Ron Kind and Steve Toft debate for Congress at UWL

April Noethe Wolfred

April Noethe Wolford, Student Government Reporter

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U.S. Rep. Ron Kind and challenger Steve Toft debated Tuesday, Oct. 3 as a part of their campaigns for Wisconsin’s 3rd Congressional District. Topics discussed were immigration, agriculture, and the economy. 

The debate, held in the University of Wisconsin-La Crosse Cleary Alumni and Friends Center, Kind described himself as a bipartisan Congressman who is “in a unique position to heal the rift” of the current political climate while Toft called out the need for politicians who are focused not on making lifelong careers but rather fulfilling their role as citizens and serving in office. 

Toft, a retired U.S. Army Col. and has never held public office, stated that he would demonstrate his commitment to ending career politicians by promising to only serve 8 years in office when he is elected. 

The Osseo native feels that his experience in the Army – specifically in running a portion of the military health system – as well as his current experience as a farmer make him qualified in facing the issues in healthcare and agriculture in our nation right now. 

Kind, who has served as a representative for the 3rd Congressional District for the last 11 terms, says that he feels he has earned the trust of his constituents by reaching across the aisle to pass legislation. According to Kind, it is this type of interaction that our nation needs right now. 


In response to the thousands of Central American migrants fleeing their homes for the U.S. border, Kind stated that American is a land of compassion as much as it is a land of laws. Kind also questioned whether Pres. Donald Trump was justified in sending active troops to the southern border for what he called the first time in our lives.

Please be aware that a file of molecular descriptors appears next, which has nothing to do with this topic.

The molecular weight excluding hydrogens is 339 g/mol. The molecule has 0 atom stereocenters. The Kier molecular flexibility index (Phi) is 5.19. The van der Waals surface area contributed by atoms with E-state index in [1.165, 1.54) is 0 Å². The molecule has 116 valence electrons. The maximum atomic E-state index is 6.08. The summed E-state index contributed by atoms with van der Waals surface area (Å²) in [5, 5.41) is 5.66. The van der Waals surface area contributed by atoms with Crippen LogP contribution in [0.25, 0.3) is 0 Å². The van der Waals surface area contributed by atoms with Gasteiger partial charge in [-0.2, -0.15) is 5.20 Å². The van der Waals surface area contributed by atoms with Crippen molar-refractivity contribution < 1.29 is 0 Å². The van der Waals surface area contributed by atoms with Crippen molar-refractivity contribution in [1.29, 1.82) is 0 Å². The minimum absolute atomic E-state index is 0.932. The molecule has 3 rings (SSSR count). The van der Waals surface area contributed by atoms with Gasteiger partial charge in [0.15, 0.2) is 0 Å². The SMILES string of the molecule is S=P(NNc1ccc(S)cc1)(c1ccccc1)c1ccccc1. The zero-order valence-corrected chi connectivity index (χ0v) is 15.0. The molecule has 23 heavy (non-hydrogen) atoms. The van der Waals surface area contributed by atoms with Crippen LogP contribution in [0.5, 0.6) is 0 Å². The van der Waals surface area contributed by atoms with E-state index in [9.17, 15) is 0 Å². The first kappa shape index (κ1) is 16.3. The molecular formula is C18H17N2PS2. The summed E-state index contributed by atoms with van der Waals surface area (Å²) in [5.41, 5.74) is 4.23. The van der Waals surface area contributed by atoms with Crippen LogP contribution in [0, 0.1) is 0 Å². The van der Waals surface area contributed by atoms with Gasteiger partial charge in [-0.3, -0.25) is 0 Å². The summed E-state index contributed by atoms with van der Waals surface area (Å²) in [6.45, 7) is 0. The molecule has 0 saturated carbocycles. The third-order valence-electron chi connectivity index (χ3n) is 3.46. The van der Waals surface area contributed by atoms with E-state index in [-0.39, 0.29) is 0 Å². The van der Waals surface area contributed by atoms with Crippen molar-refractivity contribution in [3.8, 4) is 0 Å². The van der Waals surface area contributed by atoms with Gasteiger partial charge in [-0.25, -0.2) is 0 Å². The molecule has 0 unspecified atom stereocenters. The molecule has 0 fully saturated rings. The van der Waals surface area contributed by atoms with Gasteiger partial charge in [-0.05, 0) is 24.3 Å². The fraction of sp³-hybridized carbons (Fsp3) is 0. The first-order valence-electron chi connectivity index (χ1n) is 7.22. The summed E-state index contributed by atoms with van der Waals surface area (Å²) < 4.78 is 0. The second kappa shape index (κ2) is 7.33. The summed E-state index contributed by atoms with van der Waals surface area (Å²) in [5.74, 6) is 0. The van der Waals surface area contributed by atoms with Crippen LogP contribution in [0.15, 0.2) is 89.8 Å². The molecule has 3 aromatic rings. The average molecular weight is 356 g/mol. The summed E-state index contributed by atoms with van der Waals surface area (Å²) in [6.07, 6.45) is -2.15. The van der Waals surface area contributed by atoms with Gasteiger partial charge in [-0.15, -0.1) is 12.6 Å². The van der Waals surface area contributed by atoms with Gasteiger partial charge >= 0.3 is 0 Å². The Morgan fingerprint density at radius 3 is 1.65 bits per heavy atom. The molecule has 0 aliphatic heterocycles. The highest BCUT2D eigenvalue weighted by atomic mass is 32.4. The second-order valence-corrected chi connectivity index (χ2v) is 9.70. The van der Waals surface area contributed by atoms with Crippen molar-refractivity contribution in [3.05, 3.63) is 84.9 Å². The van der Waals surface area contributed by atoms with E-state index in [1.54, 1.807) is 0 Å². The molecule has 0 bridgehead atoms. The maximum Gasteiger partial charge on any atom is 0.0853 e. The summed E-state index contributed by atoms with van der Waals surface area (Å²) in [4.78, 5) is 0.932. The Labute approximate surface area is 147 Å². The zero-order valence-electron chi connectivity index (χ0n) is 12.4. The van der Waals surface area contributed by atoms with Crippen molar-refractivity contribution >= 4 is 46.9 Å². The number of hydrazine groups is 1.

Toft said that American is a nation of laws and stated that “where sovereign nations don’t have borders, chaos rules.” He cited diseases like tuberculosis as well as the amount of drugs seized at the border as examples of what he believes to be that chaos.  

Toft stated that he thinks there is room for reason in immigration laws. As a farmer, he stated that he has experience with irrational immigration policies like the H2A Temporary Agricultural Worker program which causes immigrants to leave the country for three months every three years. 

Both Kind and Toft agreed that Pres. Trump’s latest interview about attempting to end birthright citizenship through executive order is unfounded because it would require a change to the constitution. 


In agriculture, both Toft and Kind recognize that farmers are playing a large impact on the environment. 

Toft, mentioning modified farming practices like no-till farming, stated that farmers are the greatest conservationists who share the same concerns about erosion and nitrate run-off as many others. He also stated that this issue should be left up to the state rather than imposing federal regulations. 

Toft stated that when elected, he will make sure that he is a member on the House Committee on Agriculture.